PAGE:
I stood frozen in the doorway of my parents’ walk-in closet again, my eyes darting from Mom’s red party dress to Dad’s sports jackets. Cleaning out a loved one’s closet is perhaps one of the most daunting tasks for the one left behind. I put it off for eight years.
I’ve heard this job described many times. It’s never easy, and it’s always filled with memories. And emotion. Clothes become a part of people. They hint of character, style, personality. They harbor the memories of events – a suit for church, a dress for celebrations, a uniform for war.
My dad died 11 years ago. My mother died eight years ago. I had cleaned out all of the bedroom closets except for this one. What is obvious to the mind isn’t so obvious to the heart – for me, cleaning out the last clothes closet was like a declaration that my parents aren’t coming back.
But after all these years of inching toward cleaning out the house, I was running out of places to turn. So I landed in the doorway of their closet this weekend for the umpteenth time.
I stared at Mom’s party dress, strapless with red velvet trim. I remember it in photographs taken before she married Dad. She’s sitting in someone’s lap with a huge grin on her face. With those years behind her, she altered the dress for me the Halloween I was in second grade and painted my face with makeup. I was a princess. I won second place in the school costume contest.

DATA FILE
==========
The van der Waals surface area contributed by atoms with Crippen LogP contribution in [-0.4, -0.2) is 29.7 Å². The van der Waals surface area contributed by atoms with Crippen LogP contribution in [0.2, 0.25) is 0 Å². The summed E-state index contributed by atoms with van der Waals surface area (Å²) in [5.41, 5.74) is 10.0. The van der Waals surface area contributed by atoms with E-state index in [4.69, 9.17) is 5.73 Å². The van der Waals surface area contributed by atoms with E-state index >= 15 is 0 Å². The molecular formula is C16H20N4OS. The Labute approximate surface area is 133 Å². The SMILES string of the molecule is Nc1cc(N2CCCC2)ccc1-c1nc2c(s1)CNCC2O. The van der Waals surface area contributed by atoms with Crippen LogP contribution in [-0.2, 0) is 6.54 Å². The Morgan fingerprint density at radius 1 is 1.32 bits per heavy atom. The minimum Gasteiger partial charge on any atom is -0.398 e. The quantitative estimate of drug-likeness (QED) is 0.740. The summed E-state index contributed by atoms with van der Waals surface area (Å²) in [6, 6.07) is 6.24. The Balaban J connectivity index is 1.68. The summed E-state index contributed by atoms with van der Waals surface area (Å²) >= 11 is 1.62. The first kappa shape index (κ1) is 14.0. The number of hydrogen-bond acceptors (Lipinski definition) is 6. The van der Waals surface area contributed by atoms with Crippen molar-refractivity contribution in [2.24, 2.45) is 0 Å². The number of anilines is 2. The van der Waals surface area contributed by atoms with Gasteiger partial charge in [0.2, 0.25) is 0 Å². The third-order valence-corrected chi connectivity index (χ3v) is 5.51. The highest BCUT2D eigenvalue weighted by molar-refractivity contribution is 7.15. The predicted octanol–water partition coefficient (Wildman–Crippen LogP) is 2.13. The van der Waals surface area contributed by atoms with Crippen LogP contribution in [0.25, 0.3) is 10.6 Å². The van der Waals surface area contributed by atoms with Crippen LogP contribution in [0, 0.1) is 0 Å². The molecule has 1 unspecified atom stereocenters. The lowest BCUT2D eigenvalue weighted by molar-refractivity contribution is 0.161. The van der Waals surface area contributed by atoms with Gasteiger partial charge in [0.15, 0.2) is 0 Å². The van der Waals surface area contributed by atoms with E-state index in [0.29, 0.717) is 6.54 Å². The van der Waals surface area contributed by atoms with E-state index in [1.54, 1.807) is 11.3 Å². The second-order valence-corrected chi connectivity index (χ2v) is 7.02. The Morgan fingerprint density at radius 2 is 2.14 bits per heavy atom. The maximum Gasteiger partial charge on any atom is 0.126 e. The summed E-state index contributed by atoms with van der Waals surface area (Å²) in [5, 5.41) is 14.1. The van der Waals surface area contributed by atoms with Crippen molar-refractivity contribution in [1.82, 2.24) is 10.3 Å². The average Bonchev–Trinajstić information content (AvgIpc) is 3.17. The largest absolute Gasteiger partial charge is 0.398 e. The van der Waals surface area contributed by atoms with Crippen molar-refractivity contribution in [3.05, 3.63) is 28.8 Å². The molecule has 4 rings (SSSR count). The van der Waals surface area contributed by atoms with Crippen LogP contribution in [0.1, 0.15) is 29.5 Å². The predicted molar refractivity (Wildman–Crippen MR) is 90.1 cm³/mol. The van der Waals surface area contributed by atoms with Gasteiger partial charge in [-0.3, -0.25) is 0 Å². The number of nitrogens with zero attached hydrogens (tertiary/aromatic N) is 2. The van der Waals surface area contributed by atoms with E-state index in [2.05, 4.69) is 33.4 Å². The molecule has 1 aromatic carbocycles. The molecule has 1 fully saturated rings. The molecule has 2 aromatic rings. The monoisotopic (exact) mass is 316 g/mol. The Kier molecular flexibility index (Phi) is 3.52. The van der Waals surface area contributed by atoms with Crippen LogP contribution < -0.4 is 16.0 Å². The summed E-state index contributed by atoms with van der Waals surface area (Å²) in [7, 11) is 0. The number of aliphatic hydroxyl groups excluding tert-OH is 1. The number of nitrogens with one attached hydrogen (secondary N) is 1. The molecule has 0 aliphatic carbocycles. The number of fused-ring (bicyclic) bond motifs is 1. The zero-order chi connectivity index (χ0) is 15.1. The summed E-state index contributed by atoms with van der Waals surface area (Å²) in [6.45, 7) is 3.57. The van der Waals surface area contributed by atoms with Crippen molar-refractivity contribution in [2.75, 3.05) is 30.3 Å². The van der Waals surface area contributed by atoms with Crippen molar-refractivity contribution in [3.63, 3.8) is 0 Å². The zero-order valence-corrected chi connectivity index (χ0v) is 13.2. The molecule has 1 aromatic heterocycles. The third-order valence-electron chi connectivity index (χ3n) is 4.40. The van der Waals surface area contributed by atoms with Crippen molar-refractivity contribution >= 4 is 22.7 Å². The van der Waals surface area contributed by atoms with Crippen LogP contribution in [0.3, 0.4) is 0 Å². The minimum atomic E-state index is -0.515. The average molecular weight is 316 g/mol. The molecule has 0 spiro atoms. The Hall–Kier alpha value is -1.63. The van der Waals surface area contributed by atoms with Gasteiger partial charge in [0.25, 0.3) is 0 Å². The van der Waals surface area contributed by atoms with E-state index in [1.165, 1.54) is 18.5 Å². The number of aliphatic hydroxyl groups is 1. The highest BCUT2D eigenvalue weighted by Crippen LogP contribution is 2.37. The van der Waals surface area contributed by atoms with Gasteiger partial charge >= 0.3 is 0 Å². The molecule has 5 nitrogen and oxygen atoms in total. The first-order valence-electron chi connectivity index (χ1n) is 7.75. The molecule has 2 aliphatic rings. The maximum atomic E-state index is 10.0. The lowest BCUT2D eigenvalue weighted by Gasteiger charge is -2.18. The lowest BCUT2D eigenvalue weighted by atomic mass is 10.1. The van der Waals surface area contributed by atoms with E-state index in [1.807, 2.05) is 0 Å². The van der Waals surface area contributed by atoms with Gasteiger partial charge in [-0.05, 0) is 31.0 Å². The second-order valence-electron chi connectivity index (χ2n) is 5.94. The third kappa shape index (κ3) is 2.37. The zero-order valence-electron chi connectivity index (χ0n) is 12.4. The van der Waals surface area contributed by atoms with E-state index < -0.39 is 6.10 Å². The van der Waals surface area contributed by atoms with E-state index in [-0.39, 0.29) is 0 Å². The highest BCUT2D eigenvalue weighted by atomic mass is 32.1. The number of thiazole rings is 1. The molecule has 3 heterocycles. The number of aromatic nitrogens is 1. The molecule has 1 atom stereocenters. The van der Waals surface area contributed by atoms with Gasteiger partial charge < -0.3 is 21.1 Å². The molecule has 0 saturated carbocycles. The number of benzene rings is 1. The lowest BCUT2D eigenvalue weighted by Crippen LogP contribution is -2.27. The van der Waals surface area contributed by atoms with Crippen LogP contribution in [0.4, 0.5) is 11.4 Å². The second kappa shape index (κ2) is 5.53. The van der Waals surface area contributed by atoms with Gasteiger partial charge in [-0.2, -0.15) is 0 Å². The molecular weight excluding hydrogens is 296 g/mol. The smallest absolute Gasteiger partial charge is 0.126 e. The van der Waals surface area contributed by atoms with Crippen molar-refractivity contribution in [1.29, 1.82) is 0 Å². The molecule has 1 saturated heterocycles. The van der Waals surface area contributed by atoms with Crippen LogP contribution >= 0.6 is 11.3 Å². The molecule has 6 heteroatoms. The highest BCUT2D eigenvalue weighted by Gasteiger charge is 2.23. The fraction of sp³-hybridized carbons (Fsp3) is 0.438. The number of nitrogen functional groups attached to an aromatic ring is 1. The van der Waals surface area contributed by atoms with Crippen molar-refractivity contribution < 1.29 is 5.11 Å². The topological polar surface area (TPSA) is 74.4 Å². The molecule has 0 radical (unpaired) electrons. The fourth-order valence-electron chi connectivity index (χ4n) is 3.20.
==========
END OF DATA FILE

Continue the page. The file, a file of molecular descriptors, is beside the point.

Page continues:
My dad’s checkered sports jackets, covered in dry cleaner’s plastic, hung to the right of the dress. Having switched from an office job to delivering mail, he’d stopped wearing business clothes in the last decade or so of his life. But I’ve got so many memories of him wearing them during our trips to church. Sometimes when I’d get cold, he’d give me his jacket to wear.
I’m not sure what was different about this weekend. Maybe after having emerged much improved from weeks of illness I was ready to look ahead, not backward.
I took out the party dress and brought it home to pack away. I selected one of Dad’s sports jackets to keep and put the other two in a bag to cart to Goodwill. Within a half hour, I was finished.
Take Your Time
We need not rush this job of cleaning out closets and tossing out clothes. I’m not suggesting we wait eight years, but we shouldn’t feel pressured to confront this task the week after the funeral. We also shouldn’t avoid the job, nor delegate it. Sorting through my parents’ stuff has been one of the most rewarding things I’ve ever done. It helped me sort through my grief.
Bring a Friend
Though my husband didn’t assist me this weekend in the closet, it helped having him in the house. He worked on a project in the living room while I was in back, and he’s helped me sort through other things when I’ve been stuck. Having a supportive, understanding friend to help us go through closets or drawers or other belongings is a real asset. We don’t have to do this alone.
Snap a Memory
I took photographs of the closet before I disturbed it, and I also photographed clothes I wanted to remember but didn’t keep, like Mom’s Lilli Ann dress coat. She used to brag she bought the stylish coat at a “bargain basement” price. After all these years, it was too tattered to save.